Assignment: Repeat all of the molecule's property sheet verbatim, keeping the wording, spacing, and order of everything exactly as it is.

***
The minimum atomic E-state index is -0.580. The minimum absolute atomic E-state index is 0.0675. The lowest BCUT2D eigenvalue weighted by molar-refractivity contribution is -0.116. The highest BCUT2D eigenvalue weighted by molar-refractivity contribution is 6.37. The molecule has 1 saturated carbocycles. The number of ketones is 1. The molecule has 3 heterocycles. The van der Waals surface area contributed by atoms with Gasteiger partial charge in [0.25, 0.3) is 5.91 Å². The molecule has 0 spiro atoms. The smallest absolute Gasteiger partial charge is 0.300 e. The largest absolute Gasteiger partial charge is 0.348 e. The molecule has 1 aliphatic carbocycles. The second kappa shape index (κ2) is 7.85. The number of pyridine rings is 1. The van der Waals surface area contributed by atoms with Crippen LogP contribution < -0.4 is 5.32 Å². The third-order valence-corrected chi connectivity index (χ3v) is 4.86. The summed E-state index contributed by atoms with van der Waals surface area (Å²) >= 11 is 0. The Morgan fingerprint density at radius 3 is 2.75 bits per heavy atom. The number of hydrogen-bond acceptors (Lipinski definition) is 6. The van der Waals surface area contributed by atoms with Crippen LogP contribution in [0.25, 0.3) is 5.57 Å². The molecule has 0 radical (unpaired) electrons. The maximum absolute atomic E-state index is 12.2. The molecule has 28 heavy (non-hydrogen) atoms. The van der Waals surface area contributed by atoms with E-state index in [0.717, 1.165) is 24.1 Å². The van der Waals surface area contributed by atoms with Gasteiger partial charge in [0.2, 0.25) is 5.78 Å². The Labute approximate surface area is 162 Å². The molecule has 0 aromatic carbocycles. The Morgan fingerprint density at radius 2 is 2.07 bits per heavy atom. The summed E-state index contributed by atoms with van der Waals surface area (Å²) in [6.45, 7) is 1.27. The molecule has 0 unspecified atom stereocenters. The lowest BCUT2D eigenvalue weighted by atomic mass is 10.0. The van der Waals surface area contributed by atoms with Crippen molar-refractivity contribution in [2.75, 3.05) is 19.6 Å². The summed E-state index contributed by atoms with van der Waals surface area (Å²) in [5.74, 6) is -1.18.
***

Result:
The minimum atomic E-state index is -0.580. The minimum absolute atomic E-state index is 0.0675. The lowest BCUT2D eigenvalue weighted by molar-refractivity contribution is -0.116. The highest BCUT2D eigenvalue weighted by molar-refractivity contribution is 6.37. The molecule has 1 saturated carbocycles. The number of ketones is 1. The molecule has 3 heterocycles. The van der Waals surface area contributed by atoms with Gasteiger partial charge in [0.25, 0.3) is 5.91 Å². The molecule has 0 spiro atoms. The smallest absolute Gasteiger partial charge is 0.300 e. The largest absolute Gasteiger partial charge is 0.348 e. The molecule has 1 aliphatic carbocycles. The second kappa shape index (κ2) is 7.85. The number of pyridine rings is 1. The van der Waals surface area contributed by atoms with Crippen LogP contribution < -0.4 is 5.32 Å². The third-order valence-corrected chi connectivity index (χ3v) is 4.86. The summed E-state index contributed by atoms with van der Waals surface area (Å²) >= 11 is 0. The Morgan fingerprint density at radius 3 is 2.75 bits per heavy atom. The number of hydrogen-bond acceptors (Lipinski definition) is 6. The van der Waals surface area contributed by atoms with Crippen LogP contribution in [0.25, 0.3) is 5.57 Å². The molecule has 0 radical (unpaired) electrons. The maximum absolute atomic E-state index is 12.2. The molecule has 28 heavy (non-hydrogen) atoms. The van der Waals surface area contributed by atoms with E-state index in [0.717, 1.165) is 24.1 Å². The van der Waals surface area contributed by atoms with Gasteiger partial charge in [0.2, 0.25) is 5.78 Å². The Labute approximate surface area is 162 Å². The molecule has 0 aromatic carbocycles. The Morgan fingerprint density at radius 2 is 2.07 bits per heavy atom. The summed E-state index contributed by atoms with van der Waals surface area (Å²) in [6.45, 7) is 1.27. The molecule has 0 unspecified atom stereocenters. The lowest BCUT2D eigenvalue weighted by atomic mass is 10.0. The van der Waals surface area contributed by atoms with Crippen molar-refractivity contribution in [2.75, 3.05) is 19.6 Å². The summed E-state index contributed by atoms with van der Waals surface area (Å²) in [5.74, 6) is -1.18.